Wanted: Visionary leaders with a social conscience | Fin24

Wanted: Visionary leaders with a social conscience

May 03 2017 05:00

The new divide is no longer that of left and right but rather those that favour an open system versus those that favour a closed one - and the French election is the latest arena in which this is playing out. But in the high-stakes game of protectionism it is the less-developed countries that are likely to lose.

WHETHER or not French voters hand nationalist candidate Marine le Pen the keys to office on Sunday, the French election is the latest in a series of global shocks that show the pendulum swinging away from globalisation, the opening of markets and liberal values.

With the ascendancy of Donald Trump to the American presidency, Brexit, and the growing popularity of nationalist movements in industrialised countries as well as with what has been termed ‘illiberal democracies’, such as Hungary, Turkey, and Russia, it is becoming clear that the narrative of Francis Fukuyama’s ‘End of History’ is ending.

Fukuyama foresaw a linear, unidirectional evolution driven by economic progress away from the nation-state towards the universalisation of Western liberal democracy as the final form of human government.

But in fact, what we have seen in the last few years has been the rise of identity and culture politics and a new form of nationalism that is demonstrating a more complex understanding of the forces at work and that economic modernisation does not trump everything else.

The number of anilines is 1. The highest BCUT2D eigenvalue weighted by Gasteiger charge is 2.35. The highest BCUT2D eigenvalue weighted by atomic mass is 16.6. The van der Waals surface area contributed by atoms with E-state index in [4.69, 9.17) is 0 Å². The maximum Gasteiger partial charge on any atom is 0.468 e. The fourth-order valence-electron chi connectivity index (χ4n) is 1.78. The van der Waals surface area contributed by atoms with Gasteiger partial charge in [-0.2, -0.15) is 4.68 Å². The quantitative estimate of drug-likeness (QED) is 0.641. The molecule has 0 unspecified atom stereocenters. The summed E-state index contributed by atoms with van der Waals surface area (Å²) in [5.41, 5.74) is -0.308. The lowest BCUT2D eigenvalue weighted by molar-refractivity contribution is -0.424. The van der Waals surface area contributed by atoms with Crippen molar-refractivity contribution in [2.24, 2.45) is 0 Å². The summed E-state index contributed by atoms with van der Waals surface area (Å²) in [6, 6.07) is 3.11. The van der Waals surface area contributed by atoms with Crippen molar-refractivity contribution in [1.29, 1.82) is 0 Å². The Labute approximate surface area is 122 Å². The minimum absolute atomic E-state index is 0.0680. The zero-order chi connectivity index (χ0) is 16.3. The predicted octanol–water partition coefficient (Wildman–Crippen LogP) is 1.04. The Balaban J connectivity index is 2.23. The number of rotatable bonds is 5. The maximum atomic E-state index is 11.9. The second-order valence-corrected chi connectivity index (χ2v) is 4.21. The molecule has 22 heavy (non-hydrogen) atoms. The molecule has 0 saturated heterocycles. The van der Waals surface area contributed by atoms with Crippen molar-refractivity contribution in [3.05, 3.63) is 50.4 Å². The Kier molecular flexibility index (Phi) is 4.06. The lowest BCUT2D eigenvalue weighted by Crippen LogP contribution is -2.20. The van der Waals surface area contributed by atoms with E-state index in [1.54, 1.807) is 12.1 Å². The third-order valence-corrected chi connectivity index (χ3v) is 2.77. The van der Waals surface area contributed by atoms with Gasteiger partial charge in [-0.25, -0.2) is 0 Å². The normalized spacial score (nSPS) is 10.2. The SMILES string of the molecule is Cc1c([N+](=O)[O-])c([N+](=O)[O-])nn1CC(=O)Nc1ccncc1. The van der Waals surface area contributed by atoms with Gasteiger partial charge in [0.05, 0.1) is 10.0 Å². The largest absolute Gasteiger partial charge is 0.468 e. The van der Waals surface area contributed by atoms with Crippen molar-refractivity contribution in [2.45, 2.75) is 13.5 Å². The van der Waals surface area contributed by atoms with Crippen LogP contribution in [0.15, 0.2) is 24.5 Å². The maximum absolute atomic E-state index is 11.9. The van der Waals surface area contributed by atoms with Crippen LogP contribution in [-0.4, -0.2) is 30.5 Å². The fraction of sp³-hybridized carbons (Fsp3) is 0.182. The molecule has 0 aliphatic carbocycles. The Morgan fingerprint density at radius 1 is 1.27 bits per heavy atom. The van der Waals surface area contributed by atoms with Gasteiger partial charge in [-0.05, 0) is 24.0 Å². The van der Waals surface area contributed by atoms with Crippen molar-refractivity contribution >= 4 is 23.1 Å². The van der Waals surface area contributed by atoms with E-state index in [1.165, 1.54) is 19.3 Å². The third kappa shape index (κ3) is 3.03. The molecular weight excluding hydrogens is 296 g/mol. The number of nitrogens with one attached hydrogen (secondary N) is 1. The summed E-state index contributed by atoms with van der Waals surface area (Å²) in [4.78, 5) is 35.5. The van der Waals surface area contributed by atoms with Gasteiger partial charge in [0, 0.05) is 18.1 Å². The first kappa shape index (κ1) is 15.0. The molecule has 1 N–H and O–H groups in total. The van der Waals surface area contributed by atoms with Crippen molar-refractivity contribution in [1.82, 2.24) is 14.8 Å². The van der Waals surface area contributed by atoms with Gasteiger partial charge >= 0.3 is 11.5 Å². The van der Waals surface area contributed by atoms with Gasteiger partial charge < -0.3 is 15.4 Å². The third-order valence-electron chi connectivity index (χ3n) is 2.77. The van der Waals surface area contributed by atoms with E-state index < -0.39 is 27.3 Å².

Increasingly there is recognition that the new divide is no longer that of left and right, but rather of those that favour an open system versus those that favour a closed one. On the one side, globalisation is seen not only as an economic imperative but as an important social construct towards global citizenry and a new set of institutions focused on issues of global importance - be it climate change, global security, health epidemics, or the mass migration and displacement of people.

The other understanding is that globalisation threatens traditional ways of life and that global institutions undermine local processes of democracy and that its serves the elite at the expense of hard-working blue-collar workers.

The latter results in a renewed nationalism that focuses on the domestic and that desires the construction of walls, both physical and metaphorical, to protect the local from the other.

These are perilous times because the outcome of this nationalism and protectionism could be a fall in international trade and capital flows. It could also lead to an economic slowdown internationally and to zero-sum economic relations.

Both sides are partly at fault and neither narrative is correct. Globalists have underestimated the importance of national identity and often belittled it, and have not paid sufficient attention to those who are lost through globalisation. While at a macro-level, international trade may result in win-win scenarios, that is not true at a micro-level.